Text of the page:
Experts: ‘Housing crisis’ has hit Eagle Co.
Vail, CO Colorado
EAGLE COUNTY, Colorado ” It’s official. Eagle County is in a “housing crisis” and can expect to feel the economic impacts in the next few years, experts say.
The county needs 3,400 homes now, both affordable and market-priced, to address the current housing shortage, and more than 8,000 homes in the next decade to keep up with future growth, according to a recent study by RRC Associates and Rees Consulting, firms that specialize in housing analysis in resort communities.
Also, local residents own about 51 percent of the homes in Eagle County, a drop from the 69 percent of locally owned homes in 2000, the study said.
“You’re losing ground as far as the relationship between the local population and second-home owners,” said Melanie Rees of Rees Consulting.
That imbalance has driven up the prices of homes, creating a widening gap between what local workers can afford and the price of free market homes, Rees said.
That gap is largest for households earning 81 percent to 120 percent of the area’s average median income, or $54,000 to $73,000, the study showed.
Almost a third of households in the county pay more than 30 percent of their incomes for rent and mortgage, said Rees.
“When you’re paying that much of your income here for housing, that’s tough, because everything else here is more expensive,” she said.
And wages aren’t helping either.
Between 2000 and 2006, median sales prices of homes in the county increased by 60 percent, but the median household income during the same time period only increased by 28 percent, the study said.
The study’s findings will help shape future housing policy, said County Housing Director Alex Potente.
According to the study, for every 10,00 square feet of commercial space, 734 square feet of worker housing is needed. If developers do not build the worker housing, they can should pay $163,000 per home instead, the study said.
Those numbers will be used in the county’s proposed housing guidelines, which will require developers to build housing for the new employees their project will create, Potente said.
Developer Gerry Flynn, of Edwards-based Polar Star Development, said the study’s findings were not surprising.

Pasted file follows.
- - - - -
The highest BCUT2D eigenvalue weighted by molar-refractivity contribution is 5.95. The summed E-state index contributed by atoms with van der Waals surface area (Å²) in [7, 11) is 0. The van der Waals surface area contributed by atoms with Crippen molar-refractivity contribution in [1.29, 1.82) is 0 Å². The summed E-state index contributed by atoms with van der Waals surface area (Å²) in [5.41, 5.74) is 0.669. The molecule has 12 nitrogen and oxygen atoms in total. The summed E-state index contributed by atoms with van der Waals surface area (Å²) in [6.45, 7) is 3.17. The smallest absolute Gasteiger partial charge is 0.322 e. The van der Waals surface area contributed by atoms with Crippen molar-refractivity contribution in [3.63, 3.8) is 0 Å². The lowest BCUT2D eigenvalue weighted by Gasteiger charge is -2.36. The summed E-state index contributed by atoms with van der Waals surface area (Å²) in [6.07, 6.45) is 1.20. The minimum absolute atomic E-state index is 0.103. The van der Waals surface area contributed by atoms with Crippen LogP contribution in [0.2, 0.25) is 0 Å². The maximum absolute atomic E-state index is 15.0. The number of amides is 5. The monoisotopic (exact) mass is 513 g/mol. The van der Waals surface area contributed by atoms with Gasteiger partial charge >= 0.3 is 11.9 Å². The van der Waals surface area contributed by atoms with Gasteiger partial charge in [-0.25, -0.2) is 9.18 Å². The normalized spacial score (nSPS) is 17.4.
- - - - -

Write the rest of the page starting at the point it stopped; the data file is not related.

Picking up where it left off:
“I think it’s a strong call to action,” he said. “But we’ve really increased awareness of the problem over the last year.”
More business owners, developers, and local officials are informed about the problem, and a countywide housing action team is working on affordable housing projects, Flynn said.
“There is a lot of discussion right now, the most notable would be Stratton Flats, which we’re trying to get off the ground right now,” he said.
The Stratton Flats neighborhood is a partnership between a Basalt developer and Eagle County to bring 226 affordable homes to Gypsum.
But despite the renewed push for housing, the valley’s economy will take a hard hit if workers do not have housing, experts said.
“You’re going to increasingly have trouble finding employees. It’s going to get worse, not better, and probably substantially worse,” Chris Cares of RRC Associates said.
Some of the effects are already apparent, such as Vail’s Sweet Basil restaurant having to shorten its hours due to staff shortage, he said.
Employees are moving downvalley, and employers will soon follow, eventually leaving the county altogether. Sales revenue will be lost due to shortened hours and businesses moving away, Rees said.
Most people do not consider the situation at the “crisis level” yet because businesses are still doing relatively well right now, said Eagle County Economic Business Council President Don Cohen.
But the housing and worker shortage will get tougher over the next few years until more worker housing can be built, he said.
“Someone told me after seeing the numbers, ‘It’s a lot worse than I though it was.’ And there’s no denying it, we can see the next big storm coming. We’re gonna feel it this year, and we’ll really start seeing it in 2009,” Cohen said.
Staff Writer Melanie Wong can be reached at 748-2928 or email@example.com.